Camden Yards is a gem, a rare baseball cathedral that blends classic, retro style with today's version of the national pastime. But its lush outfield grass and manicured infield don't happen by accident. They're the result of a year-round effort by head groundskeeper Nicole McFadyen and her talented grounds crew. Each month during this offseason, Orioles Buzz will check in with McFadyen to see what's happening on the field at Camden Yards as the grounds crew prepares for the 2014 season.
Making a list and checking it twice? How about three, four or five times? While jolly ol' St. Nick may be recuperating from a one-night trip around the world that would make FedEx green with envy, head groundskeeper Nicole McFadyen has reached the point in the offseason where she buries herself in calculations, budgets, requisition forms and all manner of behind-the-scenes work - all in the name of making sure Camden Yards can withstand the rigors of the 2014 baseball season.
"I try to be 10 steps ahead at all times," McFadyen says. "I'm planning for worst-case scenarios. I want to be ahead of the game so if something happens, I can be prepared enough and adjust and not have to worry."
That early December snowstorm, she adds, was good for the field. We'll explore more about how the white stuff positively affects the green blades next month; for now, the focus is on looking forward - not just to opening day 2014, but to spring rains, summer heat and any other weather extreme the Orioles grounds crew may encounter next year.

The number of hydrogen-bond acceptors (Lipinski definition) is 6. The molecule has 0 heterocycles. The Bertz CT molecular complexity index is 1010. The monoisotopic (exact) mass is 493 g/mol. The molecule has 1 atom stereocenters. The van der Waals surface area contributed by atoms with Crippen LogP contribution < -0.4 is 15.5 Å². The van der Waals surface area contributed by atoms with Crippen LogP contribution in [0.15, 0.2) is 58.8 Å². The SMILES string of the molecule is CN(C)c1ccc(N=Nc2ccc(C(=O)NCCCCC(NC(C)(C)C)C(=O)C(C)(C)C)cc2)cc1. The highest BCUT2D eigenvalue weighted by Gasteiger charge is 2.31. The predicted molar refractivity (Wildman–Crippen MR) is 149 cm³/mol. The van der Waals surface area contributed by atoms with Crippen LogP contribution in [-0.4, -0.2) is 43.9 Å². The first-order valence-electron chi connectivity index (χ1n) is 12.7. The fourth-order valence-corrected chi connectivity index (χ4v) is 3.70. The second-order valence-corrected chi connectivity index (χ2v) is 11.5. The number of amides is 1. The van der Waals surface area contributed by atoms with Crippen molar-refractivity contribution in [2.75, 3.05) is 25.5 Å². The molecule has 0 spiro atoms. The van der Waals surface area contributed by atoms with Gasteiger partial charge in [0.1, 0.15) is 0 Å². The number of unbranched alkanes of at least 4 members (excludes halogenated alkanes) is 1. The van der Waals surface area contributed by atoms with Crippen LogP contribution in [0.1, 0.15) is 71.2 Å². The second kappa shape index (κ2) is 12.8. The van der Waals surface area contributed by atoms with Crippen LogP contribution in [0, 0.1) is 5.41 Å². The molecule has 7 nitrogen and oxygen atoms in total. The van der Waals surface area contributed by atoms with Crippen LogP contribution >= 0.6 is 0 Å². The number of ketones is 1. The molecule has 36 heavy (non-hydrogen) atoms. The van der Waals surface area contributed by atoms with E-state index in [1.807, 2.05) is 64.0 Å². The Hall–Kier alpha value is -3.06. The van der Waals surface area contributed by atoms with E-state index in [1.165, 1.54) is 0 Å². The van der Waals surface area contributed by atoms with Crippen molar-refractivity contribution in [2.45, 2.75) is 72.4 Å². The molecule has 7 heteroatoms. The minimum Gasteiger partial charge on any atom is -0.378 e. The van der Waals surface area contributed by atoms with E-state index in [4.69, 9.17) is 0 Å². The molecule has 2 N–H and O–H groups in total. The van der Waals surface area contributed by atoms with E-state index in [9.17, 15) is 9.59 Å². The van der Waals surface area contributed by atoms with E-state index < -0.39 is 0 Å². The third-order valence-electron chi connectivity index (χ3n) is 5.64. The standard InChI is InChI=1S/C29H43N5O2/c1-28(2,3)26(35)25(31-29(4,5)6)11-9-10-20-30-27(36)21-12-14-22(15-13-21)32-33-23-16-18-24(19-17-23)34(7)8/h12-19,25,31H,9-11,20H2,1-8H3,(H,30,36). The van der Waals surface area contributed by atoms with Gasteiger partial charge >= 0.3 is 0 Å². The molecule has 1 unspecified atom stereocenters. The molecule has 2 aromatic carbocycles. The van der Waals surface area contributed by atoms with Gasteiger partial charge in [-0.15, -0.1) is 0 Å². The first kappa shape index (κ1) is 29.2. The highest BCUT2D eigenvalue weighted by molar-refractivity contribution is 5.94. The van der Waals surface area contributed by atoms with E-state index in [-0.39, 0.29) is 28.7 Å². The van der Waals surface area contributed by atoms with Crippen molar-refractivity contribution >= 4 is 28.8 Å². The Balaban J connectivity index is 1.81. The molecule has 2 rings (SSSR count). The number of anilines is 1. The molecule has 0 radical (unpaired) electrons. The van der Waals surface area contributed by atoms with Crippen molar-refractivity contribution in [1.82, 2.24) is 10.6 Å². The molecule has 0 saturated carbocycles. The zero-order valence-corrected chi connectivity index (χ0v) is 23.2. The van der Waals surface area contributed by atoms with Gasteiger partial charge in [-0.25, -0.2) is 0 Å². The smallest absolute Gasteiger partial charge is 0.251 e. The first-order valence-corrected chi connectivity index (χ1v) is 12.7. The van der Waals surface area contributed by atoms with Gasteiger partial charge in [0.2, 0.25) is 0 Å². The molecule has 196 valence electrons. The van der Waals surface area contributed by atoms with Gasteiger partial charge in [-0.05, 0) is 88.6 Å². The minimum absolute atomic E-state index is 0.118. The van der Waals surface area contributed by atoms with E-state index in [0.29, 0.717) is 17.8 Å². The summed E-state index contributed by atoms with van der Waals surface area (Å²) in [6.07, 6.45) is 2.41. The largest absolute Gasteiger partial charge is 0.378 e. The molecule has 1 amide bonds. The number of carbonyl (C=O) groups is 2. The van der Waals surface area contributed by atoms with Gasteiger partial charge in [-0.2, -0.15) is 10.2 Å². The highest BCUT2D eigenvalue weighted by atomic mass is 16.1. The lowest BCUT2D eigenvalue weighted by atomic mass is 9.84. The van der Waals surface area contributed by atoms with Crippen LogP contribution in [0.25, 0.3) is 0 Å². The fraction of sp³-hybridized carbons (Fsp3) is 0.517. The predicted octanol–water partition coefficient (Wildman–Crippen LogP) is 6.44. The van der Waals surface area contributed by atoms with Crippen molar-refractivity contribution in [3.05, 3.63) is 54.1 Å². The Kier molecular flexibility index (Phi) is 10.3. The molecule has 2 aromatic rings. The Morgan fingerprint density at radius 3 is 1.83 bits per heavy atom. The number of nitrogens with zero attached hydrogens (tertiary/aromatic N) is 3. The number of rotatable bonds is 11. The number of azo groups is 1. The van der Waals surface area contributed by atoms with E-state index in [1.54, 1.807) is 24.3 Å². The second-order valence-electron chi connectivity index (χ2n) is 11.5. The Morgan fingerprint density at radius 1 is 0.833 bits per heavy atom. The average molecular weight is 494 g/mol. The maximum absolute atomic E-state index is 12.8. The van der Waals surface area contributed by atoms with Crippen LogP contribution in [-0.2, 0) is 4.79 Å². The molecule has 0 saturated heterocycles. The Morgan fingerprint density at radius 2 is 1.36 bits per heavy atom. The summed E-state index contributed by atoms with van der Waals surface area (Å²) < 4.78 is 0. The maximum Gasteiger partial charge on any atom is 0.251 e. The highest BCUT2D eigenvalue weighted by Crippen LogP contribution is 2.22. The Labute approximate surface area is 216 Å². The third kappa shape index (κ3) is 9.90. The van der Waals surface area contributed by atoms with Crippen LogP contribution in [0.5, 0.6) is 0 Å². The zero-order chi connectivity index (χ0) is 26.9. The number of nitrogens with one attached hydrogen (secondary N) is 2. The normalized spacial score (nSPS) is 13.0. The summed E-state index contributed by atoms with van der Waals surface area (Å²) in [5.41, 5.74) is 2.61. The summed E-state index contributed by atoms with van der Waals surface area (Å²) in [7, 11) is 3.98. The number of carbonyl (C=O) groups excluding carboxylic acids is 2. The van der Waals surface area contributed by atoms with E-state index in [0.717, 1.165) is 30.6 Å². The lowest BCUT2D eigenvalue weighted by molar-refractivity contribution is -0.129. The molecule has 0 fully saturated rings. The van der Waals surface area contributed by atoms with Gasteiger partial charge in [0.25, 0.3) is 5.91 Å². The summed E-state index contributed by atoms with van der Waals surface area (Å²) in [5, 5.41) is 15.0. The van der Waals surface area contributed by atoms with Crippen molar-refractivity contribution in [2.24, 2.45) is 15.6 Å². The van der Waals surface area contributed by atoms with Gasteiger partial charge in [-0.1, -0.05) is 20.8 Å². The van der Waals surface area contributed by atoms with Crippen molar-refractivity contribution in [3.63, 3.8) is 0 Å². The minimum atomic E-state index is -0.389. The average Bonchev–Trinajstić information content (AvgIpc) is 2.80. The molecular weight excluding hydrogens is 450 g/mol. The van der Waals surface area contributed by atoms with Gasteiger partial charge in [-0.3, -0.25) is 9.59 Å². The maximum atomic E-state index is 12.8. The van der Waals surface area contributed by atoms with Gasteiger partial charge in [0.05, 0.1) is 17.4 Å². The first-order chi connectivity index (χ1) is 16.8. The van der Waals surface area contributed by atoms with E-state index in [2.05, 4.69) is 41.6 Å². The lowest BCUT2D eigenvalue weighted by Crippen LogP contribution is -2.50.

Fertilizer to help grass grow, drying compound to soak up the liquid sunshine that inevitably interrupts games, warning track material to replace what naturally erodes away over the course of a season, dirt and clay - these are a few of McFadyen's favorite things. Well, at least things that she's poring over in the doldrums of winter.
"All of that stuff is on a list on my desk with a list of phone numbers and quantities," she says. "All I have to do is make the phone call."
Right now, she's calculating how much of each she needs to start - or in some cases, get her through - the 2014 campaign. You know your trip to the big box store, the one where you fill a cart with a couple of bags of whatever you need and proceed to the self-checkout line and then to your car? There isn't a passenger vehicle large enough to transport the quantities necessary to feed, care for and repair that patch of dirt and green the former B&O Warehouse towers over.
"You never know what kind of conditions you're going to be playing in," McFadyen explains. "It's never perfect when you play the game of baseball. You have to be prepared for a worst-case scenario - like if we play a 10-game homestand and seven of those games are in rain. You need to have that supply on hand to repair what the rain takes away. I have to maintain the surface to the highest degree with whatever Mother Nature throws our way, and that's a hard thing to predict. You start with enough - and you have good support on call so if you run out, for whatever reason, you have more the next day."